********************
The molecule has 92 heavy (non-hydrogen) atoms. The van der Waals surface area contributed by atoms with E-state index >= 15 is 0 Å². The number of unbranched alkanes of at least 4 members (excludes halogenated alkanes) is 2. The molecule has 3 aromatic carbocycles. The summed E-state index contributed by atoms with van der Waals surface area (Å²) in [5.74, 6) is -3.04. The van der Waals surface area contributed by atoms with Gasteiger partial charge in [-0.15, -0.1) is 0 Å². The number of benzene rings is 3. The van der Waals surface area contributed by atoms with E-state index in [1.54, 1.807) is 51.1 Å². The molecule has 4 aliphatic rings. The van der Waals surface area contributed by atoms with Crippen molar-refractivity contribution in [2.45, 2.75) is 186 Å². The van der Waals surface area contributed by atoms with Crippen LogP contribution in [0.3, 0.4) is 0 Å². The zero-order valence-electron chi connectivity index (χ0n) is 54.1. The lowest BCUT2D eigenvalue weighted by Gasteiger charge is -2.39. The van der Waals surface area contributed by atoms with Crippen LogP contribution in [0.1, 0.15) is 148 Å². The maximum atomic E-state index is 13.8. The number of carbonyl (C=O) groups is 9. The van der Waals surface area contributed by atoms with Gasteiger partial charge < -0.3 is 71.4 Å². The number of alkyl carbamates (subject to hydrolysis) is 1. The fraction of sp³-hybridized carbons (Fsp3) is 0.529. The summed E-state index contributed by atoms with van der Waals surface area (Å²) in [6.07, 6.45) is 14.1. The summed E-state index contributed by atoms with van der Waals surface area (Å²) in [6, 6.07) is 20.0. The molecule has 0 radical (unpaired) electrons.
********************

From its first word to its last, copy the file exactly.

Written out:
The molecule has 92 heavy (non-hydrogen) atoms. The van der Waals surface area contributed by atoms with E-state index >= 15 is 0 Å². The number of unbranched alkanes of at least 4 members (excludes halogenated alkanes) is 2. The molecule has 3 aromatic carbocycles. The summed E-state index contributed by atoms with van der Waals surface area (Å²) in [5.74, 6) is -3.04. The van der Waals surface area contributed by atoms with Gasteiger partial charge in [-0.15, -0.1) is 0 Å². The number of benzene rings is 3. The van der Waals surface area contributed by atoms with E-state index in [1.54, 1.807) is 51.1 Å². The molecule has 4 aliphatic rings. The van der Waals surface area contributed by atoms with Crippen molar-refractivity contribution in [2.45, 2.75) is 186 Å². The van der Waals surface area contributed by atoms with Crippen LogP contribution in [0.3, 0.4) is 0 Å². The zero-order valence-electron chi connectivity index (χ0n) is 54.1. The lowest BCUT2D eigenvalue weighted by Gasteiger charge is -2.39. The van der Waals surface area contributed by atoms with Crippen LogP contribution in [0.1, 0.15) is 148 Å². The maximum atomic E-state index is 13.8. The number of carbonyl (C=O) groups is 9. The van der Waals surface area contributed by atoms with Gasteiger partial charge < -0.3 is 71.4 Å². The number of alkyl carbamates (subject to hydrolysis) is 1. The fraction of sp³-hybridized carbons (Fsp3) is 0.529. The summed E-state index contributed by atoms with van der Waals surface area (Å²) in [6.07, 6.45) is 14.1. The summed E-state index contributed by atoms with van der Waals surface area (Å²) in [6, 6.07) is 20.0. The molecule has 0 radical (unpaired) electrons.